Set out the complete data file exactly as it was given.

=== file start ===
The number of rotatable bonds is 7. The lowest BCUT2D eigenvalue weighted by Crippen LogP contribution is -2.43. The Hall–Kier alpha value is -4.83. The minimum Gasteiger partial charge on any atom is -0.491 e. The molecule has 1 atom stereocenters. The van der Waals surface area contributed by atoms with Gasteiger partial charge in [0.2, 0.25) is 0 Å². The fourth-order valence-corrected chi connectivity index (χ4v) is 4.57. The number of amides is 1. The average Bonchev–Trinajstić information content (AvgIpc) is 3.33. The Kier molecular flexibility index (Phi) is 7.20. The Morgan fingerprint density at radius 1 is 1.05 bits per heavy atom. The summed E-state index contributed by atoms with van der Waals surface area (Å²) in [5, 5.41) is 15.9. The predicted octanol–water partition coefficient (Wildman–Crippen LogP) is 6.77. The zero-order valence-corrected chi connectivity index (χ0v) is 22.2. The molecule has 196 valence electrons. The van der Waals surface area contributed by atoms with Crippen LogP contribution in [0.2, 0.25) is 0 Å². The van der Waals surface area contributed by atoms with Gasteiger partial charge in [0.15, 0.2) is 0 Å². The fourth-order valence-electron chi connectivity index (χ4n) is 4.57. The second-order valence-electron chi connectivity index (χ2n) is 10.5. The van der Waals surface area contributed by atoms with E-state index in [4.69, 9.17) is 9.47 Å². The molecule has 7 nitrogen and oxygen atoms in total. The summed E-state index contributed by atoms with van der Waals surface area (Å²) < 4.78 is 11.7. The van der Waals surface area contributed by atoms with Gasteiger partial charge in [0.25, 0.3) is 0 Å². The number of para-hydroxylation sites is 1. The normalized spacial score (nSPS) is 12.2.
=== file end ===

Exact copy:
The number of rotatable bonds is 7. The lowest BCUT2D eigenvalue weighted by Crippen LogP contribution is -2.43. The Hall–Kier alpha value is -4.83. The minimum Gasteiger partial charge on any atom is -0.491 e. The molecule has 1 atom stereocenters. The van der Waals surface area contributed by atoms with Gasteiger partial charge in [0.2, 0.25) is 0 Å². The fourth-order valence-corrected chi connectivity index (χ4v) is 4.57. The number of amides is 1. The average Bonchev–Trinajstić information content (AvgIpc) is 3.33. The Kier molecular flexibility index (Phi) is 7.20. The Morgan fingerprint density at radius 1 is 1.05 bits per heavy atom. The summed E-state index contributed by atoms with van der Waals surface area (Å²) in [5, 5.41) is 15.9. The predicted octanol–water partition coefficient (Wildman–Crippen LogP) is 6.77. The zero-order valence-corrected chi connectivity index (χ0v) is 22.2. The molecule has 196 valence electrons. The van der Waals surface area contributed by atoms with Crippen LogP contribution in [0.2, 0.25) is 0 Å². The van der Waals surface area contributed by atoms with Gasteiger partial charge in [0.15, 0.2) is 0 Å². The fourth-order valence-electron chi connectivity index (χ4n) is 4.57. The second-order valence-electron chi connectivity index (χ2n) is 10.5. The van der Waals surface area contributed by atoms with E-state index in [4.69, 9.17) is 9.47 Å². The molecule has 7 nitrogen and oxygen atoms in total. The summed E-state index contributed by atoms with van der Waals surface area (Å²) < 4.78 is 11.7. The van der Waals surface area contributed by atoms with Gasteiger partial charge in [0.25, 0.3) is 0 Å². The number of para-hydroxylation sites is 1. The normalized spacial score (nSPS) is 12.2.